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It sounds like science fiction: A bomb blast knocks a soldier to the ground. From the outside, they look fine, but internally they’re hemorrhaging as their internal organs bleed out. A medic appears on the scene and immediately administers an injection of nanoparticles that seek out the internal bleeding and help the blood to clot, saving the soldier's life. Well, it might not be science fiction for much longer.
A team from Virginia Tech and Case Western Reserve University have built on past research to create clot-promoting nanoparticles that are able to carry medicine directly to the site of injury, starting the healing process before a patient even leaves the battlefield or scene of an accident.   

   
Blast injuries—either from the pressure wave, flying shrapnel or being thrown to the ground—account for 79% of combat-related injuries, causing the brain, lungs, liver, and other organs to bleed uncontrollably. According to the researchers, they started investigating the use of nanoparticles to treat hemorrhaging because “the shocking reality is that there are no treatments for internal bleeding.”
“One cool thing about a nanoparticle is you can design it to actually seek out its target,” Pamela VandeVord, one of the researchers from Virginia Tech, told Student Science. Once injected, the particles enter the blood system where they seek out platelets, the cells in the blood responsible for clotting. When they find one, a chemical coating on the outside of the nanoparticle attaches to the surface of the platelet, joining the two.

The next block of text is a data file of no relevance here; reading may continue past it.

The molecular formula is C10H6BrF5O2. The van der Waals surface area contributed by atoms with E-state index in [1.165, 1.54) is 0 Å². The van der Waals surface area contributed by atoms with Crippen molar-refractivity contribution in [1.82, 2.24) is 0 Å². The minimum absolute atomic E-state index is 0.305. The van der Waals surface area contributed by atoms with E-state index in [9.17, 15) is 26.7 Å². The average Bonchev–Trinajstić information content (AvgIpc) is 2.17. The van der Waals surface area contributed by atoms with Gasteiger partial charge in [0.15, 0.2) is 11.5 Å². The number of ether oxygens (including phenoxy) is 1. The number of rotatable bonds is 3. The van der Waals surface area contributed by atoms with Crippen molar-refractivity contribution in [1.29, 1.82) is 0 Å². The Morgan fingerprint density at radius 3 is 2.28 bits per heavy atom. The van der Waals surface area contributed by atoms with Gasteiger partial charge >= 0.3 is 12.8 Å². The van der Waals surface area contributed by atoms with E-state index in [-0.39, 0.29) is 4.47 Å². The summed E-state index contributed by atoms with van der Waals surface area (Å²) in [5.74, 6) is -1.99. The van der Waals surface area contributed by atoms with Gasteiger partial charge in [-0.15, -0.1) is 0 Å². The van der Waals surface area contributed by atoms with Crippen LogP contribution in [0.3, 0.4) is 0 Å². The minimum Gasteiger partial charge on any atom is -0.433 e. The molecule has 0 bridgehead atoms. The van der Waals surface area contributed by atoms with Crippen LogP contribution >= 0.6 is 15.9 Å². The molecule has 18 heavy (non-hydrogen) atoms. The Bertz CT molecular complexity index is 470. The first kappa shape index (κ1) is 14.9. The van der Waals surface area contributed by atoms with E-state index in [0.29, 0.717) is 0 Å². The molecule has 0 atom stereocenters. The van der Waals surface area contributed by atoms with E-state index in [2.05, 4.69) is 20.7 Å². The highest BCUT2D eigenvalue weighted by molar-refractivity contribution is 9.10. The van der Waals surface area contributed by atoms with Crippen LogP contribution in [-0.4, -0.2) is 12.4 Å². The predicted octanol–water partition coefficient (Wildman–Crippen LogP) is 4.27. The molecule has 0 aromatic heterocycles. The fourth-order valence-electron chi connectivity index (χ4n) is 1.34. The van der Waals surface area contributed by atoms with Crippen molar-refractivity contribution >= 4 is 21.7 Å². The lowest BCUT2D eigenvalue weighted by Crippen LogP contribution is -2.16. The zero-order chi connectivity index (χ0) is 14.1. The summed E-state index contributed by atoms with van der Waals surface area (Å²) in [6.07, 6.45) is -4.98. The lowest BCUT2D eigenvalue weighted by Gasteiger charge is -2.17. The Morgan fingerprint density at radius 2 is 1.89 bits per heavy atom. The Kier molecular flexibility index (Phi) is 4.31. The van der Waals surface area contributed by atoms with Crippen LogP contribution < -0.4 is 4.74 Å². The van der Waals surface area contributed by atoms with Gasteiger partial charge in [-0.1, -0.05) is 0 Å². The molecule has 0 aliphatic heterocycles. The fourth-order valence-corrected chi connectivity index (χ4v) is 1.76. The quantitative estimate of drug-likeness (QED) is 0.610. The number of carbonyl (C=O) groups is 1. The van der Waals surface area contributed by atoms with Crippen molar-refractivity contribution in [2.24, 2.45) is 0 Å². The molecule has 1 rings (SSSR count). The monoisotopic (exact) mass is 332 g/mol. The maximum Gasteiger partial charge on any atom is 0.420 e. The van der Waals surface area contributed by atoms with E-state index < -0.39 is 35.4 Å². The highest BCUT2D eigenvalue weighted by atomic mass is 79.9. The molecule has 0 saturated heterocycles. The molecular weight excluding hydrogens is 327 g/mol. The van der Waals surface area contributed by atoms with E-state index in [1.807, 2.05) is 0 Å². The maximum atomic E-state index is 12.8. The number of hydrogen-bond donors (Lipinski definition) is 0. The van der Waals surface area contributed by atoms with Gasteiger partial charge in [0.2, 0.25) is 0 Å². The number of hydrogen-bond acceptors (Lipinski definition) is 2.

Previous research has demonstrated how this action—the joining of the nanoparticle and platelet—increased survival rates from blast injuries in mice from 60% to a staggering 95%. This new research, published in ACS Macro Letters, shows that the benefit of these nanoparticles can be further enhanced by carrying with them anti-inflammatory steroids. After reaching the site of trauma, the nanoparticles naturally break down, releasing the drug directly at the site of injury.       
Their previous research had shown that survival and lung damage were correlated, and that by reducing bleeding in the lungs, the particles aided survival. This time around, the researchers found similar results: Soon after injury, the nanoparticles helped restore function to the rodents’ damaged lungs, and a week later they continued to show improvement compared to untreated animals.   
These impressive results would not just be limited to war zones either. With internal bleeding as the leading cause of death amongst 5 to 44 year olds in the United States, the researchers hope that an injection of nanoparticles could also be applied to slow bleeding in situations such as car crashes.

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